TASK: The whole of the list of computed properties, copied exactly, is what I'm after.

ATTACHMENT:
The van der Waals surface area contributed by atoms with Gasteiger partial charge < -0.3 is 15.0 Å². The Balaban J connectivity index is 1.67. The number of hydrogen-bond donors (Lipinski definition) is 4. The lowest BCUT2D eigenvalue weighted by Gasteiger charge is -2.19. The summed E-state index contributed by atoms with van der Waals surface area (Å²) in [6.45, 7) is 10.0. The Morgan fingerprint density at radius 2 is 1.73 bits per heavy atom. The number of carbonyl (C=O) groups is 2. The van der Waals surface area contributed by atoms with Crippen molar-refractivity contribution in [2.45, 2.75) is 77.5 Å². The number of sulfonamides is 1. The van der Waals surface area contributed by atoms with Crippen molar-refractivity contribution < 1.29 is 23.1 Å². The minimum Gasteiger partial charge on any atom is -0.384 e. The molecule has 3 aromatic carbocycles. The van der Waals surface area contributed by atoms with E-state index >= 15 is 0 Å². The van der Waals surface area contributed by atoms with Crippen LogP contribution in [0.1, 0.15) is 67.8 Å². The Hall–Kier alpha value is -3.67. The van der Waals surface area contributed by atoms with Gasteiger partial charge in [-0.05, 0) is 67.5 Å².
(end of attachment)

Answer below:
The van der Waals surface area contributed by atoms with Gasteiger partial charge < -0.3 is 15.0 Å². The Balaban J connectivity index is 1.67. The number of hydrogen-bond donors (Lipinski definition) is 4. The lowest BCUT2D eigenvalue weighted by Gasteiger charge is -2.19. The summed E-state index contributed by atoms with van der Waals surface area (Å²) in [6.45, 7) is 10.0. The Morgan fingerprint density at radius 2 is 1.73 bits per heavy atom. The number of carbonyl (C=O) groups is 2. The van der Waals surface area contributed by atoms with Crippen molar-refractivity contribution in [2.45, 2.75) is 77.5 Å². The number of sulfonamides is 1. The van der Waals surface area contributed by atoms with Crippen molar-refractivity contribution < 1.29 is 23.1 Å². The minimum Gasteiger partial charge on any atom is -0.384 e. The molecule has 3 aromatic carbocycles. The van der Waals surface area contributed by atoms with E-state index >= 15 is 0 Å². The van der Waals surface area contributed by atoms with Crippen LogP contribution in [0.1, 0.15) is 67.8 Å². The Hall–Kier alpha value is -3.67. The van der Waals surface area contributed by atoms with Gasteiger partial charge in [-0.05, 0) is 67.5 Å².